Wednesday, September 29, 2010

caption this

Send your submissions to:
"Caption This, No. 14"
c/o I. Papas
General Delivery
Molalla, OR

nothing to envy

If you look at satellite photographs of the far east by night,you’ll see a large splotch curiously lacking in light. This area of darkness is the Democratic People’s Republic of Korea.

Next to this mysterious black hole, South Korea, Japan, and now China fairly gleam with prosperity. Even from hundreds of miles above, the billboards, the headlights and streetlights, the neon of the fast-food chains appear as tiny white dots signifying people going about their business as twenty-first-century energy consumers. Then, in the middle of it all, an expanse of blackness nearly as large as England.

It is baffling how a nation of 23 million people can appear as vacant as the oceans. North Korea is simply a blank. North Korea faded to black in the early 1990s. With the collapse of the Soviet Union, which had propped up its old Communist ally with cheap fuel oil, North Korea’s creakily inefficient economy collapsed. Power stations rusted into ruin. The lights went out. Hungry people scaled utility poles to pilfer bits of copper wire to swap for food. When the sun drops low in the sky, the landscape fades to gray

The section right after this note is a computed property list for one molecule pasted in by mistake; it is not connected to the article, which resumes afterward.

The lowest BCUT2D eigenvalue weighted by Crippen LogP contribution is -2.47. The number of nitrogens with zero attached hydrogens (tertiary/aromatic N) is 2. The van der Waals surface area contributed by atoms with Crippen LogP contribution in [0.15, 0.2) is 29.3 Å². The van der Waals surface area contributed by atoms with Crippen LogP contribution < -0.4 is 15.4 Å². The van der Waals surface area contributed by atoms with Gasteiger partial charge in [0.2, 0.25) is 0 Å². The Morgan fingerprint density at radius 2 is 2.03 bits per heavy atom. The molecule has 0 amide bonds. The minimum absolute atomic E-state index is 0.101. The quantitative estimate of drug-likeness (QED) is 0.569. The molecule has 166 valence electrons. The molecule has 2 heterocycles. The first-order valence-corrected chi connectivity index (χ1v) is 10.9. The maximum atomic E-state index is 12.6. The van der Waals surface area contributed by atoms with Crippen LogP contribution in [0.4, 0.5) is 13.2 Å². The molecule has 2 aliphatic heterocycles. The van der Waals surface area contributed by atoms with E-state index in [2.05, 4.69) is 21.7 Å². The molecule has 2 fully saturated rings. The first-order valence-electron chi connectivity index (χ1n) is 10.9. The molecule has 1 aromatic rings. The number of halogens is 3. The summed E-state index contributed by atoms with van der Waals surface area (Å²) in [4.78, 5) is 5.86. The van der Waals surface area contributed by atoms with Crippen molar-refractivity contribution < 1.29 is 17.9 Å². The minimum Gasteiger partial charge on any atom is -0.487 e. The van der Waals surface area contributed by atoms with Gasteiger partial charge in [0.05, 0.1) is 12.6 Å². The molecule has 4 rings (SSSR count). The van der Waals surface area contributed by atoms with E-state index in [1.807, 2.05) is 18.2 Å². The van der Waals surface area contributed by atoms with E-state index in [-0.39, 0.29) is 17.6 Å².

and the squat little houses are swallowed up by the night. Entire villages vanish into the dusk. Even in parts of the showcase capital of Pyongyang, you can stroll down the middle of a main street at night without being able to see the buildings on either side.

When outsiders stare into the void that is today’s North Korea, they think of remote villages of Africa or Southeast Asia where the civilizing hand of electricity has not yet reached. But North Korea is not an undeveloped country; it is a country that has fallen out of the developed world. You can see the evidence of what once was and what has been lost dangling overhead alongside any major North Korean road—the skeletal wires of the rusted electrical grid that once covered the entire country.

North Koreans beyond middle age remember well when they had more electricity (and for that matter food) than their pro-American cousins in South Korea, and that compounds the indignity of spending their nights sitting in the dark. Back in the 1990s, the United States offered to help North Korea with its energy needs if it gave up its nuclear weapons program. But the deal fell apart after the Bush administration accused the North Koreans of reneging on their promises. North Koreans complain bitterly about the darkness, which they still blame on the U.S. sanctions.